Notes From the Farm
Most of our time spent on the farm right now is in harvesting, a bit of weeding and moving animals around. Several of our cows are enjoying the graze around the neighborhood (it takes a village to support a farm, much gratitude!) and two more will be moved to a friends’ place on the west side of the valley later this week. Our pasture is quite dry, the irrigation system we have is not sufficient this year with the excessive heat and aridity. The area we are able to irrigate is very green and turning into a jungle! Wonderful for vegetable production, and unfortunately prime mosquito habitat. With the heat some of our crops are growing faster than we can get to them; the piggies are eating with gusto! They get their share of large zucchini, Swiss chard, kale and too big to deal with cucumbers.
This Week’s Veggie Feast
Pickling Cucumbers, Dill, Sweet Onion, Slicing Cucumber, Garlic, Potatoes, Swiss Chard, Brassica Mix
New This Week
Pickling Cucumbers have more pronounced spines, denser flesh and bitter skins compared to slicing cucumbers. They are also picked at an early stage of development before the seeds are fully formed. The combination of denser flesh, bitter skins and few to no seeds creates a perfect morsel to pickle. Making pickles can be as complicated as you want it to be. People can be pretty devout to their pickle recipes and many love to share. In the recipe section I cited two refrigerator pickle recipes, one pretty freeform and one with actual measurements. Then followed it up with a fermentation recipe. We have used Feasting at Home’s kimchi recipe in the past and it turned out fantastically, but we have yet to make the cucumber kimchi pickles. Whatever you decide to make we hope that it brings you a bit of cool freshness onto your plate.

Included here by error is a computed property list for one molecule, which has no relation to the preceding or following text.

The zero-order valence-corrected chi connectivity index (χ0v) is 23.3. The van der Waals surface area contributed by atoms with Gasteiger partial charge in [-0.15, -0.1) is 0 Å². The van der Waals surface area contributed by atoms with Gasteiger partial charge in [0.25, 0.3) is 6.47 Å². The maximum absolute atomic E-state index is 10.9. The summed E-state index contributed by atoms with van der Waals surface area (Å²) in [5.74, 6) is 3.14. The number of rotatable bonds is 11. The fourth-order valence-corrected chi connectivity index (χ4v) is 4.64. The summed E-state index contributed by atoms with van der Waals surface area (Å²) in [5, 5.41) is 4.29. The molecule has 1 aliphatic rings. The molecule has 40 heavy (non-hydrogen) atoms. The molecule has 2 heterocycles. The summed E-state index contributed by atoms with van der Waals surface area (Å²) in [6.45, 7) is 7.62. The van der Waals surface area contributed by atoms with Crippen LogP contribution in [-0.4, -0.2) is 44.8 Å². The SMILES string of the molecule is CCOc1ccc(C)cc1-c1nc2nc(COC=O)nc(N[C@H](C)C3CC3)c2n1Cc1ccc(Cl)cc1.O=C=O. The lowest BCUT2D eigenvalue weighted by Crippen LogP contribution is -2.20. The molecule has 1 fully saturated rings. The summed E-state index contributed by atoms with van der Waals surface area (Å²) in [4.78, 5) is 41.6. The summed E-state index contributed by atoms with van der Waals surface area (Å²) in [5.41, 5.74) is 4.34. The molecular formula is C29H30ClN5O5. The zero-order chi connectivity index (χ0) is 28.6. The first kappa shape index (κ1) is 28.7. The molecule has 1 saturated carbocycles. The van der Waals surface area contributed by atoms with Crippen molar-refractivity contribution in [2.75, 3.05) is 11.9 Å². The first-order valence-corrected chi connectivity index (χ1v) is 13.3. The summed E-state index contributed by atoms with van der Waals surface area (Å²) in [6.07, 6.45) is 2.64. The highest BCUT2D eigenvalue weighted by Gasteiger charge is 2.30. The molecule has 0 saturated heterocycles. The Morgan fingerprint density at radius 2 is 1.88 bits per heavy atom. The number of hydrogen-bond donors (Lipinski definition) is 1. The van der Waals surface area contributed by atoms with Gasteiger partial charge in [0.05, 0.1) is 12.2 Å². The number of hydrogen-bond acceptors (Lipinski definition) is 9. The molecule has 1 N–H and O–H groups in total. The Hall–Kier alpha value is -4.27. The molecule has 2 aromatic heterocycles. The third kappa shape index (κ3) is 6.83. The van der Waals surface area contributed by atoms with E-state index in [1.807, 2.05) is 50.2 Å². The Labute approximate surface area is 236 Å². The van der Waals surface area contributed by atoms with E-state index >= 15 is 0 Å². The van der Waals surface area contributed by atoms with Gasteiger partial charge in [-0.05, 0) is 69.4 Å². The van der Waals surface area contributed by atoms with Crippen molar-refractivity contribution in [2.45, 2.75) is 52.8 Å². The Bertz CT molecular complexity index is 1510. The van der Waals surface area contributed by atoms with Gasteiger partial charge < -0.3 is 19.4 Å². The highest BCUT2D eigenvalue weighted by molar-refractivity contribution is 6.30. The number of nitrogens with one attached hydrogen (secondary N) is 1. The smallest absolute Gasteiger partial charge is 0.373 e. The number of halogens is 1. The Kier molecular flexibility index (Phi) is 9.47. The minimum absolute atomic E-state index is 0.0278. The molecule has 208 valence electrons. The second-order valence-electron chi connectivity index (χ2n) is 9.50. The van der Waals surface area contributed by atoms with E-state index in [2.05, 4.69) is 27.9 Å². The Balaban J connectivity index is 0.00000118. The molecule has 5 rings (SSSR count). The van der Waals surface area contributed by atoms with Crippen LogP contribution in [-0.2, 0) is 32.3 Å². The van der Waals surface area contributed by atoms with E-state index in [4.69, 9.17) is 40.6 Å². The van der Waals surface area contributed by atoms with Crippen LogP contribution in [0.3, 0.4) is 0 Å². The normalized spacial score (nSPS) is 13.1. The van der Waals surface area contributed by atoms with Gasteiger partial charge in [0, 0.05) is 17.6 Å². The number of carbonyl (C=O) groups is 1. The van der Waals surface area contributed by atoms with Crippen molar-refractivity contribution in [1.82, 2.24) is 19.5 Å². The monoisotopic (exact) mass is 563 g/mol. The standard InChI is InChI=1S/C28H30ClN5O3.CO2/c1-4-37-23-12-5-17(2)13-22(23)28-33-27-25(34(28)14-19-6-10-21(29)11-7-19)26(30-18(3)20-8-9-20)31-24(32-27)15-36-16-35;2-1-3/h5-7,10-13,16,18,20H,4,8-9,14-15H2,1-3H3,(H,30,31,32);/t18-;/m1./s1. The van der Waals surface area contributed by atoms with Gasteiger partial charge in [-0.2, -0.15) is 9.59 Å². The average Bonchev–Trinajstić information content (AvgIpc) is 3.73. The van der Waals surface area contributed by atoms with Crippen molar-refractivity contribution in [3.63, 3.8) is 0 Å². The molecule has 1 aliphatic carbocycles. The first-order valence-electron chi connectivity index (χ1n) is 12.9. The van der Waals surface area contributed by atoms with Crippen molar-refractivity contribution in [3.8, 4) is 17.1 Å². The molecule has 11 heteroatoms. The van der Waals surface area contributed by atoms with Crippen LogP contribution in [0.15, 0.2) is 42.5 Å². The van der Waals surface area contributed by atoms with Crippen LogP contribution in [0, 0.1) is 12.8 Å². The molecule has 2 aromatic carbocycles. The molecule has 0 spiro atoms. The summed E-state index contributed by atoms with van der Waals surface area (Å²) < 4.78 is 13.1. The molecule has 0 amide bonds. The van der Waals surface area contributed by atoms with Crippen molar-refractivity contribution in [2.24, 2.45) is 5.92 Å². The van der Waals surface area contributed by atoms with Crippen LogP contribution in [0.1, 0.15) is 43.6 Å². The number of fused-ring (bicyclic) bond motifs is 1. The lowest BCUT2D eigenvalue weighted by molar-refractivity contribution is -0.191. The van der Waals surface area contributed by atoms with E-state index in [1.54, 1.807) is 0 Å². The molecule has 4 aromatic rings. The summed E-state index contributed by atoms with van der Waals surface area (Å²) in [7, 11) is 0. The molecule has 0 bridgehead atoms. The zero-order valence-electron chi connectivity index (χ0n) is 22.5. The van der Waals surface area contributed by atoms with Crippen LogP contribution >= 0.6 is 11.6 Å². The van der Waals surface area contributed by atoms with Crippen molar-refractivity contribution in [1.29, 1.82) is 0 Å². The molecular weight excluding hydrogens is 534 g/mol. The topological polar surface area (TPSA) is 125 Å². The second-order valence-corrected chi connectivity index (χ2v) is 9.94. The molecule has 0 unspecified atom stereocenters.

These dill heads are picked before the seeds are fully mature. The taste is greener, fresher and perfect to add into a pickling recipe or to finely chop and add to eggs, potatoes, beets, or salads right before serving. Dill is also a great addition to salad dressings and sauces. Below is a recipe for Tahini Dill Dressing.
We have a fun abundance of brassicas right now. You could get white, yellow or purple cauliflower; broccoli, and romanesco. Treat the romanesco as you would cauliflower; raw, steamed, roasted….all delicious!
This recipe really could not be more simple…
- Pickling Cucumbers
- Sweet Onion
- Fresh Dill